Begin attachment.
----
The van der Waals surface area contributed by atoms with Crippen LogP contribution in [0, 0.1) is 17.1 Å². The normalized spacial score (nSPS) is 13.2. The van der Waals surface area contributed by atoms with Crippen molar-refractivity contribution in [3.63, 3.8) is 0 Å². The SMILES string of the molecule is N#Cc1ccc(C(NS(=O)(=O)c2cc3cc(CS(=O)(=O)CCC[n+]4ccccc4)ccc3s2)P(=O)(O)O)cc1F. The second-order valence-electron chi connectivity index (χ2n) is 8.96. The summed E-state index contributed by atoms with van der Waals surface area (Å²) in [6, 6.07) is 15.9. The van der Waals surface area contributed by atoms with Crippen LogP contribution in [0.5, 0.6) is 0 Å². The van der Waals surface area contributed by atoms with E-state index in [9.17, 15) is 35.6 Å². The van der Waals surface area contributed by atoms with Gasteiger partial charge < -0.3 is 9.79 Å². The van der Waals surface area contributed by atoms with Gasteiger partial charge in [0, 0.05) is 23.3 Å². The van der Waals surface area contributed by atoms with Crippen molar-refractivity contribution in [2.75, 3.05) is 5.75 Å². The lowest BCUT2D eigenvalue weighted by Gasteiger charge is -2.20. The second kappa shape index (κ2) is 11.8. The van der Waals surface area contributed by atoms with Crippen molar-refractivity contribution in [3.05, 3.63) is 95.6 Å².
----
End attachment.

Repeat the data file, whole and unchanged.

The van der Waals surface area contributed by atoms with Crippen LogP contribution in [0, 0.1) is 17.1 Å². The normalized spacial score (nSPS) is 13.2. The van der Waals surface area contributed by atoms with Crippen molar-refractivity contribution in [3.63, 3.8) is 0 Å². The SMILES string of the molecule is N#Cc1ccc(C(NS(=O)(=O)c2cc3cc(CS(=O)(=O)CCC[n+]4ccccc4)ccc3s2)P(=O)(O)O)cc1F. The second-order valence-electron chi connectivity index (χ2n) is 8.96. The summed E-state index contributed by atoms with van der Waals surface area (Å²) in [6, 6.07) is 15.9. The van der Waals surface area contributed by atoms with Crippen LogP contribution in [0.5, 0.6) is 0 Å². The van der Waals surface area contributed by atoms with E-state index in [9.17, 15) is 35.6 Å². The van der Waals surface area contributed by atoms with Gasteiger partial charge < -0.3 is 9.79 Å². The van der Waals surface area contributed by atoms with Gasteiger partial charge in [0, 0.05) is 23.3 Å². The van der Waals surface area contributed by atoms with Crippen molar-refractivity contribution in [2.75, 3.05) is 5.75 Å². The lowest BCUT2D eigenvalue weighted by Gasteiger charge is -2.20. The second kappa shape index (κ2) is 11.8. The van der Waals surface area contributed by atoms with Crippen molar-refractivity contribution in [3.05, 3.63) is 95.6 Å².